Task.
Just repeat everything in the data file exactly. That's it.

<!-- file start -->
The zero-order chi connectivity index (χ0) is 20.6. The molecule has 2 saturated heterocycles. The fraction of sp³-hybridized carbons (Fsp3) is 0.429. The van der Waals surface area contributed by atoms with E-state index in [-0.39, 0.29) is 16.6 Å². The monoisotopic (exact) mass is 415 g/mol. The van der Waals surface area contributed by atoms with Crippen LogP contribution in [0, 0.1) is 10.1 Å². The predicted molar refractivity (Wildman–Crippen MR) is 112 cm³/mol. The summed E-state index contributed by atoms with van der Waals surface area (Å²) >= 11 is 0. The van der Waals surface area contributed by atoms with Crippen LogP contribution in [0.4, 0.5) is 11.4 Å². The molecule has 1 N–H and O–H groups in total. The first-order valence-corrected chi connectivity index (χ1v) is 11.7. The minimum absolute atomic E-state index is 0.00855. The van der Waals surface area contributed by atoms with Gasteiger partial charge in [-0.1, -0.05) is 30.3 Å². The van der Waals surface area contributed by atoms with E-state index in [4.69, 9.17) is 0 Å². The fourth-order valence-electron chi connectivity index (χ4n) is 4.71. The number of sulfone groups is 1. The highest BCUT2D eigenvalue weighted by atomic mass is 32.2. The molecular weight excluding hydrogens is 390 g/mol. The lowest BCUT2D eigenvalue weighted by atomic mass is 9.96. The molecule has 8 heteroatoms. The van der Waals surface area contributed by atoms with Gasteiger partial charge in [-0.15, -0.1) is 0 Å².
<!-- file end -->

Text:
The zero-order chi connectivity index (χ0) is 20.6. The molecule has 2 saturated heterocycles. The fraction of sp³-hybridized carbons (Fsp3) is 0.429. The van der Waals surface area contributed by atoms with E-state index in [-0.39, 0.29) is 16.6 Å². The monoisotopic (exact) mass is 415 g/mol. The van der Waals surface area contributed by atoms with Crippen LogP contribution in [0, 0.1) is 10.1 Å². The predicted molar refractivity (Wildman–Crippen MR) is 112 cm³/mol. The summed E-state index contributed by atoms with van der Waals surface area (Å²) >= 11 is 0. The van der Waals surface area contributed by atoms with Crippen LogP contribution in [0.4, 0.5) is 11.4 Å². The molecule has 1 N–H and O–H groups in total. The first-order valence-corrected chi connectivity index (χ1v) is 11.7. The minimum absolute atomic E-state index is 0.00855. The van der Waals surface area contributed by atoms with Gasteiger partial charge in [-0.1, -0.05) is 30.3 Å². The van der Waals surface area contributed by atoms with E-state index in [4.69, 9.17) is 0 Å². The fourth-order valence-electron chi connectivity index (χ4n) is 4.71. The number of sulfone groups is 1. The highest BCUT2D eigenvalue weighted by atomic mass is 32.2. The molecular weight excluding hydrogens is 390 g/mol. The lowest BCUT2D eigenvalue weighted by atomic mass is 9.96. The molecule has 8 heteroatoms. The van der Waals surface area contributed by atoms with Gasteiger partial charge in [-0.15, -0.1) is 0 Å².